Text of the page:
If your food has a nutrition label on the front, instead of the back, will you pay more attention to it? Yeah. This is kind of like commercials on the radio do you actually hear them?
We've become great about tuning out what we don't want to know, so this latest move by the food industry just comes across as silly.
And guess who'll ultimately pay for this change? Yep. You and me.
Here's more from the Associated Press:
The Grocery Manufacturers Association and the Food Marketing Institute on Monday announced the industry's voluntary new "Nutrition Keys," which will list calories, saturated fat, sodium and sugars per serving. Manufacturers may choose to use only one or two of the figures in small, package-front icons, or all four.
The icons replace a program the industry launched and canceled in 2009 that the U.S. Food and Drug Administration said was misleading. It was called "Smart Choices" and included a green check mark on foods that met some nutrition requirements set by the industry.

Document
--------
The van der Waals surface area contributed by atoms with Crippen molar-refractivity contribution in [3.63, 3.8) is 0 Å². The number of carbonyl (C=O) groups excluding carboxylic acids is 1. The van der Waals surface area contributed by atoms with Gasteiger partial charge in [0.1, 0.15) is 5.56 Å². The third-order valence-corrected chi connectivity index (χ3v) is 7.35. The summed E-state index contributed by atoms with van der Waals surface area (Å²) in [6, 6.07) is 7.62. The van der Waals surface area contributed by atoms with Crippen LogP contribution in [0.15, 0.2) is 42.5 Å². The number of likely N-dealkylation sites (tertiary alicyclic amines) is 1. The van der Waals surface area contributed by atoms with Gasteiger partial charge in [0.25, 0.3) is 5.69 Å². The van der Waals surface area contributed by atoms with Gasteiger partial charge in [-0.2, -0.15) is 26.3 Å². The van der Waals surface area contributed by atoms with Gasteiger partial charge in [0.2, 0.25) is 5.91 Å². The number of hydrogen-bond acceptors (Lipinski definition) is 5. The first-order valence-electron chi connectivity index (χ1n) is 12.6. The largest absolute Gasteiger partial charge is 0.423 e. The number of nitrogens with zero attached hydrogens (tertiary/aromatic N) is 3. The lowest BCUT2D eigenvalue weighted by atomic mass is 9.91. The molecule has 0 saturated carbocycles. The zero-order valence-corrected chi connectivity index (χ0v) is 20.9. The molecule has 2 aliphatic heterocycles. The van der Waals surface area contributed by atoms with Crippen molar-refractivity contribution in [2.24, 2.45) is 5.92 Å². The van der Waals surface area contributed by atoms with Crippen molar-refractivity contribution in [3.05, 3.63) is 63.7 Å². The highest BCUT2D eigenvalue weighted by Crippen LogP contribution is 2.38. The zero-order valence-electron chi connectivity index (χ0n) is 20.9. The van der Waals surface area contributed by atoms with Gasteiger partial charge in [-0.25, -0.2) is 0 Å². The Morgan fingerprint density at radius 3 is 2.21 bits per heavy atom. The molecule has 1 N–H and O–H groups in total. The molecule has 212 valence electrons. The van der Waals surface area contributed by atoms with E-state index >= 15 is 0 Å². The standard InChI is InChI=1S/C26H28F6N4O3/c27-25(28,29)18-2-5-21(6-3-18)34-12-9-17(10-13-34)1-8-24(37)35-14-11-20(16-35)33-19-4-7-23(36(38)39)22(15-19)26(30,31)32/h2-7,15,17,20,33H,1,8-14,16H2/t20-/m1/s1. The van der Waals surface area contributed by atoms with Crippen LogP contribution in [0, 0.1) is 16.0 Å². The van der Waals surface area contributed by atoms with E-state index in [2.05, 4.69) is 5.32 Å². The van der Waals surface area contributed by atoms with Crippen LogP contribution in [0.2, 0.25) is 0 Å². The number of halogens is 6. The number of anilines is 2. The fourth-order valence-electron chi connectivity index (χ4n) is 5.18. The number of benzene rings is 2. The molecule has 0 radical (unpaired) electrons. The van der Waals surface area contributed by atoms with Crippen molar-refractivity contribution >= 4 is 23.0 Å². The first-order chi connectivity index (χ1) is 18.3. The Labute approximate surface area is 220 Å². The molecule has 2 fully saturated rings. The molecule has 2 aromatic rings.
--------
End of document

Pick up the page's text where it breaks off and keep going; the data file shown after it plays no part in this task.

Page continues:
Most U.S. food makers and sellers are backing "Nutrition Keys," which the industry is launching with a $50 million marketing campaign.
Read the rest of this article, by Lauran Neeraard, here.
Further reading: 150 years of dieting fads and still no quick fix
Rhiannon "Rhi" Bowman is an independent journalist who contributes snarky commentary on Creative Loafing's CLog blog four days a week in addition to writing for several other local media organizations. To learn more, click the links or follow Rhi on Twitter.